2014-04-12 / News

Commissioners continue to jawbone Thornville

By Scott Rawdon

NEW LEXINGTON – Perry County Commissioners have now formally announced that they are seeking another operator to provide waste water treatment for the county-owned North Perry County wastewater collection system.

The Village of Thornville currently provides waste water treatment for the system. Commissioners state that Perry County is considering Licking County’s sewer services.

According to a letter sent to Northern Perry County Water & Wastewater customers, “As you may already be aware from recent newspaper articles, the Perry County Commissioners have attempted to renegotiate a contract for sewer facilities for the Thornport/Buckeye Lake region of Northern Perry County & Wastewater with officials of the Village of Thornville. To date, these negotiations have failed, and the county commissioners have decided to reach out to other agencies for possible service of the northern region of Perry County.

“It is the ultimate goal of the commissioners to provide necessary sanitary services to the residents of Perry County without placing a huge financial burden on them, even if this means leaving Perry County for such services.

“Meetings have been held between the Perry County Commissioners and officials of the Licking County Water and Wastewater Department to discuss the possibility of hooking onto their system as opposed to remaining on the Thornville system. Be assured that if and when any decisions are made regarding this change, they will be thoughtfully considered and discussed to assure the best interests of all Perry County residents are met.”

Feb. 17, the Thornville Village Council voted 3 to 2 to continue with the current 15-year contract after county officials asked council members to drop a compounding five percent increase in annual payments.

In 2007, former county commissioners Thad Cooperrider, Fred Shriner, and Lonnie Wood approved a contract to pay $50,000 that year for Thornville’s sewer service. When the contract ends in 2022, Perry County will be paying Thornville $98,996.58 a year thanks to the compounding five percent annual increases.

Licking County Water and Wastewater Department Director Kevin Eby confirmed he met with Perry County officials in March, but at this point they are still determining costs, such as Licking County sewer rate, tie in point, and construction costs according to the tie in point.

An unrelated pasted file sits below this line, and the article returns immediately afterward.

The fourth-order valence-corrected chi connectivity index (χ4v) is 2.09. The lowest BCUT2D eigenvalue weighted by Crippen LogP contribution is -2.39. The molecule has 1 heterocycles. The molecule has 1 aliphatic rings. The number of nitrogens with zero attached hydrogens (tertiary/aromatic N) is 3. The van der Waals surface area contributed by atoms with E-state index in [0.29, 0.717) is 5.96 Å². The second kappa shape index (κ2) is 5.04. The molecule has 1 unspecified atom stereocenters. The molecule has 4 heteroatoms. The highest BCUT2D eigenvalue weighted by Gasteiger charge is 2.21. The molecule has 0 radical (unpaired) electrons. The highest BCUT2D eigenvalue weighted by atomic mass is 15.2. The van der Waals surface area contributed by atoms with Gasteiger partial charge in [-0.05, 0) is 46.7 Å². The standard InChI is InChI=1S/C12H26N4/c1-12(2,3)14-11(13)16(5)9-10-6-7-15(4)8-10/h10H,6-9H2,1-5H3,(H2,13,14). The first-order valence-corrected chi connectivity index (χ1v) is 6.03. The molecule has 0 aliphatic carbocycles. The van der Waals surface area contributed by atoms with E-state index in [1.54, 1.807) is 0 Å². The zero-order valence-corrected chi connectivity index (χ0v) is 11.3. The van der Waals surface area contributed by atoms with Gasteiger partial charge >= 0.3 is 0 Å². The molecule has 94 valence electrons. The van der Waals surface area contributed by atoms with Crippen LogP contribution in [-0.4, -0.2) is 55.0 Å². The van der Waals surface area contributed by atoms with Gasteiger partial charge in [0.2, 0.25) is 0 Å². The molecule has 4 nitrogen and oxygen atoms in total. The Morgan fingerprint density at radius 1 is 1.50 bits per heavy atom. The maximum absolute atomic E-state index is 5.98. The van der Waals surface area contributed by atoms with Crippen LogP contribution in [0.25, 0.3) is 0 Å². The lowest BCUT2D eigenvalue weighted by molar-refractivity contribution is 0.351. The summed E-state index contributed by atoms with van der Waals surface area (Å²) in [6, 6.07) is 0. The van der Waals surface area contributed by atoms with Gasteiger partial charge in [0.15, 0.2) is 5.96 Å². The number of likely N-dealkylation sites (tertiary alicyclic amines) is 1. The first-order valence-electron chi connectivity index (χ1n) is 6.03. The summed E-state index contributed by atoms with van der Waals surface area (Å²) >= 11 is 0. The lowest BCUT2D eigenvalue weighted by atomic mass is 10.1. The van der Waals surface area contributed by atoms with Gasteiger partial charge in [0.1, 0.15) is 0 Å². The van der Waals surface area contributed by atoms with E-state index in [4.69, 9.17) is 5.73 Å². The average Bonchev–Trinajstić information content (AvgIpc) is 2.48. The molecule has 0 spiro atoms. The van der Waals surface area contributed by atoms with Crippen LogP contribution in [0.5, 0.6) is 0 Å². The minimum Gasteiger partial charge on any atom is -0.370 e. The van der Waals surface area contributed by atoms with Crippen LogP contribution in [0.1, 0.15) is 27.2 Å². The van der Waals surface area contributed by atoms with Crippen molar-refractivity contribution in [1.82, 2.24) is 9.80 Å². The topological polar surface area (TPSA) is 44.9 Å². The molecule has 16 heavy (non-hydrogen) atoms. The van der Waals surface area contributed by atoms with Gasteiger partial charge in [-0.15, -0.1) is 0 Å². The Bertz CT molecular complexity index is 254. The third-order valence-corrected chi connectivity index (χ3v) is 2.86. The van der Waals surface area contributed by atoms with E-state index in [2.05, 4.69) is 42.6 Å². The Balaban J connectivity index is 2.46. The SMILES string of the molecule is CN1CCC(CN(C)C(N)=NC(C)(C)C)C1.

“No formal action has taken place,” said Perry County Engineer Mitch Altier.

Thornville Administrator Beth Patrick said previously she believes the county would fulfill the roughly eight years remaining on its contract with Thornville.

Thornville Village Council member Mary Renner, who voted against altering the contract, explained in an email to The Beacon why she wouldn’t agree to change it. “Unfortunately, the county has over extended itself in its development of our water and sewer infrastructure. The truth is that our public officials have to realize that they have to work within a budget. If you do not have the funds to pay back loans for projects, don’t start the project. I understand that most of these projects were done to meet EPA mandates. I also know that the EPA will work with communities through action plans in order to not bankrupt a community.

“The village had to learn that lesson almost 10 years ago when almost every one of the Village’s funds were working in the red. It was not easy turning things around but with the help of our Fiscal Officer Melissa Tremblay, and the dedication of our employees and elected officials we were able to fix the situation.

“The village does have a surplus in its water and sewer funds. However, in our current contract with the county all updates and repairs to the Village’s water and sewer system that are not EPA mandated are at the sole cost to the village. When needed the village uses its reserve funds to pay for these projects.

“I understand that customers on the Northern Perry County Water and Sewer system have very high bills. However, I do not feel that is at the fault of the village. According to the commissioners’ own numbers, the minimum monthly water sewer bill to the Northern Perry County customer is $100. Of that amount only about $16.98 is going to the village. When asked if a change to the contract would allow for a reduction in the customers bill, the answer was no.

“Just last year the village modified its water and sewer rate structure. The additional revenue will be used to offset the ever-increasing cost of doing business. I do not believe it is fair to our village residence that less than a year after increasing their monthly bills we turn around and reduce the amount received by the county. In the end I felt that I had to vote in the interest of the village residents.”

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